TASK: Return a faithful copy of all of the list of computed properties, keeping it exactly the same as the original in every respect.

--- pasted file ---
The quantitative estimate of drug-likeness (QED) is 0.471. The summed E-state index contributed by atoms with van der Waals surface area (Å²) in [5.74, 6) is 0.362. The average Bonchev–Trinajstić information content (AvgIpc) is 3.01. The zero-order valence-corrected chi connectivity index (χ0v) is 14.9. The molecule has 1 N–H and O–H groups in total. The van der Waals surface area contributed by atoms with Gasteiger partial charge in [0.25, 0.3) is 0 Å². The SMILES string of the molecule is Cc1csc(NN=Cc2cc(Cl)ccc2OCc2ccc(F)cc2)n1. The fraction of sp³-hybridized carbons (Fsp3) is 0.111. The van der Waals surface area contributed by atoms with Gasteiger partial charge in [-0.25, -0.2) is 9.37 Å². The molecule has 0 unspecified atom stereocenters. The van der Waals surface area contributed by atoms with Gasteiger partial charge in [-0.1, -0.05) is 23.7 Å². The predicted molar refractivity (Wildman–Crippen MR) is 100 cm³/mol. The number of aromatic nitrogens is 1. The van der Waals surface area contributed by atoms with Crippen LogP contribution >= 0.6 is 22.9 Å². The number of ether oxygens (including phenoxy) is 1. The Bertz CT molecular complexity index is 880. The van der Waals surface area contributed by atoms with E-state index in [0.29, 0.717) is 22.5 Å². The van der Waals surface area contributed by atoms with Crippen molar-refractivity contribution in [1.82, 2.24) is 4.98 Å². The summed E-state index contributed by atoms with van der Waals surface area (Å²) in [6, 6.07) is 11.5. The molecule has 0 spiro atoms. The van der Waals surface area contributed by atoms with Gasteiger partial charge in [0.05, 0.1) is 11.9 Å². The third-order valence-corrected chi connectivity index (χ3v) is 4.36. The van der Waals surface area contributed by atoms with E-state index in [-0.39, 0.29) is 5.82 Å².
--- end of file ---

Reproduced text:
The quantitative estimate of drug-likeness (QED) is 0.471. The summed E-state index contributed by atoms with van der Waals surface area (Å²) in [5.74, 6) is 0.362. The average Bonchev–Trinajstić information content (AvgIpc) is 3.01. The zero-order valence-corrected chi connectivity index (χ0v) is 14.9. The molecule has 1 N–H and O–H groups in total. The van der Waals surface area contributed by atoms with Gasteiger partial charge in [0.25, 0.3) is 0 Å². The SMILES string of the molecule is Cc1csc(NN=Cc2cc(Cl)ccc2OCc2ccc(F)cc2)n1. The fraction of sp³-hybridized carbons (Fsp3) is 0.111. The van der Waals surface area contributed by atoms with Gasteiger partial charge in [-0.25, -0.2) is 9.37 Å². The molecule has 0 unspecified atom stereocenters. The van der Waals surface area contributed by atoms with Gasteiger partial charge in [-0.1, -0.05) is 23.7 Å². The predicted molar refractivity (Wildman–Crippen MR) is 100 cm³/mol. The number of aromatic nitrogens is 1. The van der Waals surface area contributed by atoms with Crippen LogP contribution >= 0.6 is 22.9 Å². The number of ether oxygens (including phenoxy) is 1. The Bertz CT molecular complexity index is 880. The van der Waals surface area contributed by atoms with E-state index in [0.29, 0.717) is 22.5 Å². The van der Waals surface area contributed by atoms with Crippen molar-refractivity contribution in [1.82, 2.24) is 4.98 Å². The summed E-state index contributed by atoms with van der Waals surface area (Å²) in [6, 6.07) is 11.5. The molecule has 0 spiro atoms. The van der Waals surface area contributed by atoms with Gasteiger partial charge in [0.05, 0.1) is 11.9 Å². The third-order valence-corrected chi connectivity index (χ3v) is 4.36. The van der Waals surface area contributed by atoms with E-state index in [-0.39, 0.29) is 5.82 Å².